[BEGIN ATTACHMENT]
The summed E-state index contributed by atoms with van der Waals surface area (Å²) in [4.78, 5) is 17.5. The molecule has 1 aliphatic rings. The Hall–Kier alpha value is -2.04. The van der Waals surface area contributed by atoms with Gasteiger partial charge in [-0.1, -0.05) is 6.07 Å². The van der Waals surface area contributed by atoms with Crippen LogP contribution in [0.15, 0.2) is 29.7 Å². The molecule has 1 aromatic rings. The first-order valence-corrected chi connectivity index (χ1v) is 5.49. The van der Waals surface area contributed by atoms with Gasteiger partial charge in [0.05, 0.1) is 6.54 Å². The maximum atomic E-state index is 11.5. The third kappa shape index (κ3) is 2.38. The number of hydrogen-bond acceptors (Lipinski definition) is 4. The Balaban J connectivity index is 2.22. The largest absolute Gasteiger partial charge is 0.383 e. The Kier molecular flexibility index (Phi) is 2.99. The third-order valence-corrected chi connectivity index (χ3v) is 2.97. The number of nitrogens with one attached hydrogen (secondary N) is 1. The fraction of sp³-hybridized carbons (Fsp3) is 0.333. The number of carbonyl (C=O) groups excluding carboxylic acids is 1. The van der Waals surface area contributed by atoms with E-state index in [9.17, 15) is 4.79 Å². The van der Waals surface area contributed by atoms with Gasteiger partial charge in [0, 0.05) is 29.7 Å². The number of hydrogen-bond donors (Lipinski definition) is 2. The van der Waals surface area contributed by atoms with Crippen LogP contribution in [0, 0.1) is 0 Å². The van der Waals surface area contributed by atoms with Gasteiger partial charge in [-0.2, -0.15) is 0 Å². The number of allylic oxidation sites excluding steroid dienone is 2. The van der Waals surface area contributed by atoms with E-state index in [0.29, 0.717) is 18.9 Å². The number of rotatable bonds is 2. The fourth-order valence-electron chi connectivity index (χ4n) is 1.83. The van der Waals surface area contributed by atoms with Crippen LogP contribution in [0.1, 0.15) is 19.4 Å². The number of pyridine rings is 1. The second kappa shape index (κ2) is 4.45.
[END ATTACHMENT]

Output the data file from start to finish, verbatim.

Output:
The summed E-state index contributed by atoms with van der Waals surface area (Å²) in [4.78, 5) is 17.5. The molecule has 1 aliphatic rings. The Hall–Kier alpha value is -2.04. The van der Waals surface area contributed by atoms with Gasteiger partial charge in [-0.1, -0.05) is 6.07 Å². The van der Waals surface area contributed by atoms with Crippen LogP contribution in [0.15, 0.2) is 29.7 Å². The molecule has 1 aromatic rings. The first-order valence-corrected chi connectivity index (χ1v) is 5.49. The van der Waals surface area contributed by atoms with Gasteiger partial charge in [0.05, 0.1) is 6.54 Å². The maximum atomic E-state index is 11.5. The third kappa shape index (κ3) is 2.38. The number of hydrogen-bond acceptors (Lipinski definition) is 4. The Balaban J connectivity index is 2.22. The largest absolute Gasteiger partial charge is 0.383 e. The Kier molecular flexibility index (Phi) is 2.99. The third-order valence-corrected chi connectivity index (χ3v) is 2.97. The number of nitrogens with one attached hydrogen (secondary N) is 1. The fraction of sp³-hybridized carbons (Fsp3) is 0.333. The number of carbonyl (C=O) groups excluding carboxylic acids is 1. The van der Waals surface area contributed by atoms with E-state index in [9.17, 15) is 4.79 Å². The van der Waals surface area contributed by atoms with Gasteiger partial charge in [0, 0.05) is 29.7 Å². The number of hydrogen-bond donors (Lipinski definition) is 2. The van der Waals surface area contributed by atoms with Crippen LogP contribution in [0, 0.1) is 0 Å². The van der Waals surface area contributed by atoms with Gasteiger partial charge in [-0.2, -0.15) is 0 Å². The number of allylic oxidation sites excluding steroid dienone is 2. The van der Waals surface area contributed by atoms with E-state index in [0.29, 0.717) is 18.9 Å². The number of rotatable bonds is 2. The fourth-order valence-electron chi connectivity index (χ4n) is 1.83. The van der Waals surface area contributed by atoms with Crippen LogP contribution in [0.1, 0.15) is 19.4 Å². The number of pyridine rings is 1. The second kappa shape index (κ2) is 4.45.